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Venture Cafe October 27, 2015 Mike Langer
Mike Langer, vice president of business development at Red Hawk Technologies, speaks at the Oct. 27 Venture Café

Tech adviser provides advice on building an entrepreneurial team

Jasmine Grillmeier
November 18, 2015

Building a stellar workforce for your venture is crucial, but complicated. At the Oct. 27, 2015, Venture Café, Mike Langer, vice president of business development at Red Hawk Technologies, provided tips on not only preparing to build the team, but also how to use that knowledge to create an entrepreneurial organization.

Langer, a 1990 graduate of Ohio University with a bachelor’s degree in communications, currently advises customers in areas such as Web and mobile application development, systems integration, business workflow improvement, lead generation, e-commerce platforms and sales force automation at Red Hawk Technologies. Founded by Ron Dunlevy and Matt Strippelhoff, Red Hawk Technologies is focused on building a “dream team” of experienced business analysts, developers and project managers to collaborate closely with customers’ IT and marketing executives. Since its founding in 2008, the company has built its own dream team, growing from two employees to 14. Having seen the growth of the Red Hawk Technologies team firsthand, Langer was able to provide attendees of the Venture Café with the following tips on building an entrepreneurial team.

 

Preparing to Build a Great Team

Treat recruiting as life or death for your company because it is. Building an exceptional team is the most important thing you can do as a young leader. If you're great at it, you will likely succeed. If not, you will likely fail.

Build a road map of key hires tied to specific business objectives/milestones. Decide which hires are "must-haves" now versus later. Ask yourself: How critical is the role and functional area to achieving our short-term objectives? Determine the right level (such as: c-level executive, vice president, director, individual contributor) not only for today but for two or three quarters out.

Always search for talent. At times, 100 percent of your day should be dedicated to recruiting. Make it a competitive challenge and give yourself measurable objectives. Treat every discussion with someone as an opportunity to source candidates.

Be accepting of mentorship. People will want to help you and it's a critical differentiator — people don't want to help incumbent companies. Successful entrepreneurs will see you in themselves and will want to provide advice. Soak it up, be proactive, follow-up and thank them. Make sure when you're successful you do the same for another young entrepreneur.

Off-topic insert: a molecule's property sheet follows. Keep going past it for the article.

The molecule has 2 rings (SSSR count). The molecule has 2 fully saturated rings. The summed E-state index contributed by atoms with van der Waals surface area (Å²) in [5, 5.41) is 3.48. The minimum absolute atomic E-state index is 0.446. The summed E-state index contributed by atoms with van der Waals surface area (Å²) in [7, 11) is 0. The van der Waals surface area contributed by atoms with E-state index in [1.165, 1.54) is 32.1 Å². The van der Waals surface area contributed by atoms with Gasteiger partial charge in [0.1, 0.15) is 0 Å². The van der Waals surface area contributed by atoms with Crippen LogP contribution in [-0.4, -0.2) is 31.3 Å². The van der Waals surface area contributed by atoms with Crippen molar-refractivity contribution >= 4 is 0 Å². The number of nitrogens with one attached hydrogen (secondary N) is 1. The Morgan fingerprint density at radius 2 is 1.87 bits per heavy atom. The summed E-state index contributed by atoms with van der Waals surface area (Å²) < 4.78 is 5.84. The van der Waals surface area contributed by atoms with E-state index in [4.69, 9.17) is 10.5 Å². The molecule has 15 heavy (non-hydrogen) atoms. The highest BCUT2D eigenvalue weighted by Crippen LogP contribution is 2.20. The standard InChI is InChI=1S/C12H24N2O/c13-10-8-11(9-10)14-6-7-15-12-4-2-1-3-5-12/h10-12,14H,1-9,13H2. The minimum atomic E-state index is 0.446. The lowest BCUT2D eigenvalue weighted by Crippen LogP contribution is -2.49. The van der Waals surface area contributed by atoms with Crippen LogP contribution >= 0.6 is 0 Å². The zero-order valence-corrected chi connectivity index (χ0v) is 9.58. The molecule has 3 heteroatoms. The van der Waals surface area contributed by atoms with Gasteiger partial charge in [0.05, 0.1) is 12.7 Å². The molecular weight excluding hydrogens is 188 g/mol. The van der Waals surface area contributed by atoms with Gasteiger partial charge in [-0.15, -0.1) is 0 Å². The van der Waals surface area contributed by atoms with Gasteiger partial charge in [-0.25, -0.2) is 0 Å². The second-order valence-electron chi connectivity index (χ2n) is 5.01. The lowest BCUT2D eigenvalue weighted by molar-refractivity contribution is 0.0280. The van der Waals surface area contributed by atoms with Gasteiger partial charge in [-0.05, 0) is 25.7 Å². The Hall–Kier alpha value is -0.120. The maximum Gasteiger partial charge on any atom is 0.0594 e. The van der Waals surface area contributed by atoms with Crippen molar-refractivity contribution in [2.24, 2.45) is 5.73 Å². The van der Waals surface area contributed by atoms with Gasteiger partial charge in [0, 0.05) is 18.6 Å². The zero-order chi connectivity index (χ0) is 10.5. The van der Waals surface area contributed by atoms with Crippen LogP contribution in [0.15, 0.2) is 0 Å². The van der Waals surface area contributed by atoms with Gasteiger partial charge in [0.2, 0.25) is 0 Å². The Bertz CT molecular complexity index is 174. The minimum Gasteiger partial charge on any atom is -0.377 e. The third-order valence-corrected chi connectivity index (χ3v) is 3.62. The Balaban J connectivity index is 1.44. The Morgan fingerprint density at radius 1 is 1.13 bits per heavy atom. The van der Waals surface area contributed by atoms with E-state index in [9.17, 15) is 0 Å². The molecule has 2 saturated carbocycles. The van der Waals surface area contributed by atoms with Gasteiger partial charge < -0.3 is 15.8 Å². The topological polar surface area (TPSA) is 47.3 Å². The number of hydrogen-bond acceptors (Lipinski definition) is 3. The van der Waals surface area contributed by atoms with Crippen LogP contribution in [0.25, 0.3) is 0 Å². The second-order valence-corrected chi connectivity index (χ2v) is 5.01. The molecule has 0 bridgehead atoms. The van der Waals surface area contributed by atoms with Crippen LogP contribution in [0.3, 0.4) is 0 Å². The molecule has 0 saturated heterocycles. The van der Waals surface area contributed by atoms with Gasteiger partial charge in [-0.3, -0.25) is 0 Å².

As you hire your team, embed a culture of recruiting. Make recruiting part of every employee’s target objectives. Plan and budget for the activity. Make it part of weekly company meetings. Celebrate successes.

 

Creating an Entrepreneurial Organization

Hire entrepreneurial people. These are people who have an entrepreneurial DNA. They are naturally more inquisitive and critical of the status quo, which is why they may often have a history of problems with authority or even be misfits. They are also good at generating tons of ideas, which may often seem eccentric and a bit odd.

Learn how to manage them. Entrepreneurial people want to work on meaningful projects; they want challenging goals that can lead to big accomplishments. Although this may be true for everyone, the big difference is that entrepreneurial individuals are often off put by routine, well-defined tasks, tactical projects and any assignment that can be completed on autopilot. These things are all likely to disengage and even alienate entrepreneurial employees. Managers must learn to tolerate the dark side of entrepreneurial people: At times they may be moody, demanding, and erratic, but managers need to have a clear incentive to make them shine.

Build entrepreneurial teams. We tend to think of innovation as the product of heroic individual efforts. In reality, every innovation is the result of coordinated teamwork, which can be achieved by building entrepreneurial teams. The secret to creating a true synergy between individual team members is to look for congruent beliefs and values but complementary skills and styles.

Create an entrepreneurial culture. This is the final but most crucial element of the formula. But what do we mean by entrepreneurial culture? Quite simply, an entrepreneurial culture is one that empowers every employee to act in an entrepreneurial way, even if they are not naturally inclined to do so. In other words: an environment or ecosystem where individuals feel encouraged to take risks, make their own decisions, and experiment, even if it means failing. Entrepreneurial culture is where informal, spontaneous and non-bureaucratic decisions characterize the typical patterns of problem-solving and interaction between employees and teams - a culture that promotes exploration, learning and play. In order to create this culture, leaders must trust employees as much as they trust leaders, if not more and employees must be treated as grown-ups. They should be given as much support and autonomy as needed and own the vision as if they owned the business.

 

The Venture Café series is sponsored by the Ohio University Center for Entrepreneurship, a partnership between the College of Business and the Voinovich School of Leadership and Public Affairs